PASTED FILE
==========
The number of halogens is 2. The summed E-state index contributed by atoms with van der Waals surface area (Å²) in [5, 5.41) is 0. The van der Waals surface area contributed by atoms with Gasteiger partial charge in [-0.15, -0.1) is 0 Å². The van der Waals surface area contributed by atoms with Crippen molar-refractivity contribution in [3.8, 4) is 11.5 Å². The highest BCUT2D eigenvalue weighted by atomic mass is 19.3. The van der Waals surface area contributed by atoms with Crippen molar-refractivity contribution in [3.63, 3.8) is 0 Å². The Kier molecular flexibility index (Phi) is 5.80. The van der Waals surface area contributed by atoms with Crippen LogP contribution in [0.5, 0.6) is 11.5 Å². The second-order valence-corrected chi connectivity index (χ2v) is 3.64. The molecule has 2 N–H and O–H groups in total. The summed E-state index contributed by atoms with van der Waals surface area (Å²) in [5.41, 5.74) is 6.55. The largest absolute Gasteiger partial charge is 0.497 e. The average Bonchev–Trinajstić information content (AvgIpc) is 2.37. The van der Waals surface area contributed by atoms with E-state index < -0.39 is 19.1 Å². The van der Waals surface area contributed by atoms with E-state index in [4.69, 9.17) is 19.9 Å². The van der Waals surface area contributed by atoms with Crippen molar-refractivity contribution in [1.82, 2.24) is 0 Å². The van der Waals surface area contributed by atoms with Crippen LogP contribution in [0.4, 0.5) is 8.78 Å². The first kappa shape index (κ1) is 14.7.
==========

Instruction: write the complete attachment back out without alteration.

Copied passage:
The number of halogens is 2. The summed E-state index contributed by atoms with van der Waals surface area (Å²) in [5, 5.41) is 0. The van der Waals surface area contributed by atoms with Gasteiger partial charge in [-0.15, -0.1) is 0 Å². The van der Waals surface area contributed by atoms with Crippen molar-refractivity contribution in [3.8, 4) is 11.5 Å². The highest BCUT2D eigenvalue weighted by atomic mass is 19.3. The van der Waals surface area contributed by atoms with Crippen molar-refractivity contribution in [3.63, 3.8) is 0 Å². The Kier molecular flexibility index (Phi) is 5.80. The van der Waals surface area contributed by atoms with Crippen LogP contribution in [0.5, 0.6) is 11.5 Å². The second-order valence-corrected chi connectivity index (χ2v) is 3.64. The molecule has 2 N–H and O–H groups in total. The summed E-state index contributed by atoms with van der Waals surface area (Å²) in [5.41, 5.74) is 6.55. The largest absolute Gasteiger partial charge is 0.497 e. The average Bonchev–Trinajstić information content (AvgIpc) is 2.37. The van der Waals surface area contributed by atoms with E-state index < -0.39 is 19.1 Å². The van der Waals surface area contributed by atoms with E-state index in [4.69, 9.17) is 19.9 Å². The van der Waals surface area contributed by atoms with Crippen molar-refractivity contribution in [1.82, 2.24) is 0 Å². The van der Waals surface area contributed by atoms with Crippen LogP contribution in [0.4, 0.5) is 8.78 Å². The first kappa shape index (κ1) is 14.7.